Myocardial Infarction and Sudden Cardiac Death in Olmsted County, Minnesota, Before and After Smoke-Free Workplace Laws

Study Questions:

What are the population effects of the implementation of smoke-free laws on cardiovascular events?

Methods:

To evaluate the population impact of smoke free laws, the investigators measured, through the Rochester Epidemiology Project, the incidence of myocardial infarction (MI) and sudden cardiac death in Olmsted County during the 18-month period before and after implementation of each smoke-free ordinance. All MIs were continuously abstracted and validated, using rigorous standardized criteria relying on biomarkers, cardiac pain, and Minnesota coding of the electrocardiogram. Sudden cardiac death was defined as out-of-hospital deaths associated with coronary disease.

Results:

Comparing the 18 months before implementation of the smoke-free restaurant ordinance with the 18 months after implementation of the smoke-free workplace law, the incidence of MI declined by 33% (p < 0.001), from 150.8 to 100.7 per 100,000 population, and the incidence of sudden cardiac death declined by 17% (p = 0.13), from 109.1 to 92.0 per 100,000 population. During the same period, the prevalence of smoking declined and that of hypertension, diabetes mellitus, hypercholesterolemia, and obesity either remained constant or increased.

Conclusions:

The authors concluded that a substantial decline in the incidence of MI was observed after smoke-free laws were implemented.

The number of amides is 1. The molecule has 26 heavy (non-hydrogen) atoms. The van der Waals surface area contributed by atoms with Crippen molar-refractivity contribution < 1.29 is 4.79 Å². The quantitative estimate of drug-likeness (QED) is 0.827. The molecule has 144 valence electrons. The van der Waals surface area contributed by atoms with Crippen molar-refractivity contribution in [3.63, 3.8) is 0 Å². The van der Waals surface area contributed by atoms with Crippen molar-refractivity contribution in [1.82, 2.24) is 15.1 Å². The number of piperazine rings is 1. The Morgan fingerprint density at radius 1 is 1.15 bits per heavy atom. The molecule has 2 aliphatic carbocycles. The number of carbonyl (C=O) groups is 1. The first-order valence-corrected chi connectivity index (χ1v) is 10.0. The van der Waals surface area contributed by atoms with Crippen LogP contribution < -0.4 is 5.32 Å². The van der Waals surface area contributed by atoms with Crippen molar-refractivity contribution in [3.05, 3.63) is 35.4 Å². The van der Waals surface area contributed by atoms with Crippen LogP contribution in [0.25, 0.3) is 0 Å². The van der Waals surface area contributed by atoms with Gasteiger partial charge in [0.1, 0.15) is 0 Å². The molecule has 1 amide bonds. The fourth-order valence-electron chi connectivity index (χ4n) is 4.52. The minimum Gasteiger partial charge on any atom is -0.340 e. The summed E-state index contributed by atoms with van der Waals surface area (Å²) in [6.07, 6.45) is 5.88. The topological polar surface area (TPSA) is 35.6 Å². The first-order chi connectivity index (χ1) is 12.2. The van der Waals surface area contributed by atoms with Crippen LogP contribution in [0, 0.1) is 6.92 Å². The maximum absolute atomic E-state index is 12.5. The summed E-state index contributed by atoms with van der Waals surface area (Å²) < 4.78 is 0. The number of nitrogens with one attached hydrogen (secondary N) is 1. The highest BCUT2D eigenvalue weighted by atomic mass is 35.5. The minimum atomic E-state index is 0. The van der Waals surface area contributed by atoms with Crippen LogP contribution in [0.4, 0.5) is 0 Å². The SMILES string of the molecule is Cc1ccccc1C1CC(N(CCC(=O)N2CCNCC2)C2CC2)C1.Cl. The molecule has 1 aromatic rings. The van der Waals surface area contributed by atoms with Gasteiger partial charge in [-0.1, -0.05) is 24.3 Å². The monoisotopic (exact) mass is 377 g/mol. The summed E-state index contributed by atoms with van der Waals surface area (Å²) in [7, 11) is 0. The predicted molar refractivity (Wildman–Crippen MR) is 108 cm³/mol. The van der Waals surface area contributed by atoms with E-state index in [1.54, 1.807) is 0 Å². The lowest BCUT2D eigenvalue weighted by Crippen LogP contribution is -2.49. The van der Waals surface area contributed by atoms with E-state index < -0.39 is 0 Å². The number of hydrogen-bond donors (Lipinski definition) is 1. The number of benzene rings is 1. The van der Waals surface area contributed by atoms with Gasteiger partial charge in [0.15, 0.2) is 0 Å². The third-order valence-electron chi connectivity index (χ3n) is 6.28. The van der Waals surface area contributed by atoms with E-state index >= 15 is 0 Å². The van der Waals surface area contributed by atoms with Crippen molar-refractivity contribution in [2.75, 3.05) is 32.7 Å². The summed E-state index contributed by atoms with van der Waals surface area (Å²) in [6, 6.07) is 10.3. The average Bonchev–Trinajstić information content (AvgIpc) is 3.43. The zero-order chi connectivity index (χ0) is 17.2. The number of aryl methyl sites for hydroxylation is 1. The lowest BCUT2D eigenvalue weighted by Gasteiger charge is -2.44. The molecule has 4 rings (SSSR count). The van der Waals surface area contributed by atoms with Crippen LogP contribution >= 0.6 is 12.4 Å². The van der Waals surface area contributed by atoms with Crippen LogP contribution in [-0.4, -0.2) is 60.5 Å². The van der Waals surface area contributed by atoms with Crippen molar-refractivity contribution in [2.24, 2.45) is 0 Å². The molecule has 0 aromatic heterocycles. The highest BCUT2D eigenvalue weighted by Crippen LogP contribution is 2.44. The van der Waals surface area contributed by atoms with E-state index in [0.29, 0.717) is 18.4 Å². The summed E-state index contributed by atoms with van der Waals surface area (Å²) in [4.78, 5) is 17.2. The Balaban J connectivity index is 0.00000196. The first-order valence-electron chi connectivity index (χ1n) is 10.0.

Perspective:

This study reports a substantial decline in the incidence of MI after a comprehensive smoke-free workplace law was implemented. The magnitude of this decline, which is similar to the 40% decrease in the first report in Helena, Montana, is not explained by concomitant community interventions or changes in cardiovascular risk factors, with the exception of smoking prevalence. Based on this and other data, exposure to secondhand smoke (SHS) should be considered a modifiable risk factor for MI. All people should avoid SHS exposure as much as possible, and those with coronary heart disease should avoid any exposure to SHS.

Clinical Topics: Arrhythmias and Clinical EP, Dyslipidemia, Prevention, Atherosclerotic Disease (CAD/PAD), SCD/Ventricular Arrhythmias, Homozygous Familial Hypercholesterolemia, Hypertension, Smoking

Keywords: Coronary Artery Disease, Myocardial Infarction, Tobacco Smoke Pollution, Minnesota, Risk Factors, Electrocardiography, Hypercholesterolemia, Smoking, Prevalence, Biological Markers, Cardiovascular Diseases, Obesity, Workplace, Hypertension, Diabetes Mellitus, Death, Sudden, Cardiac


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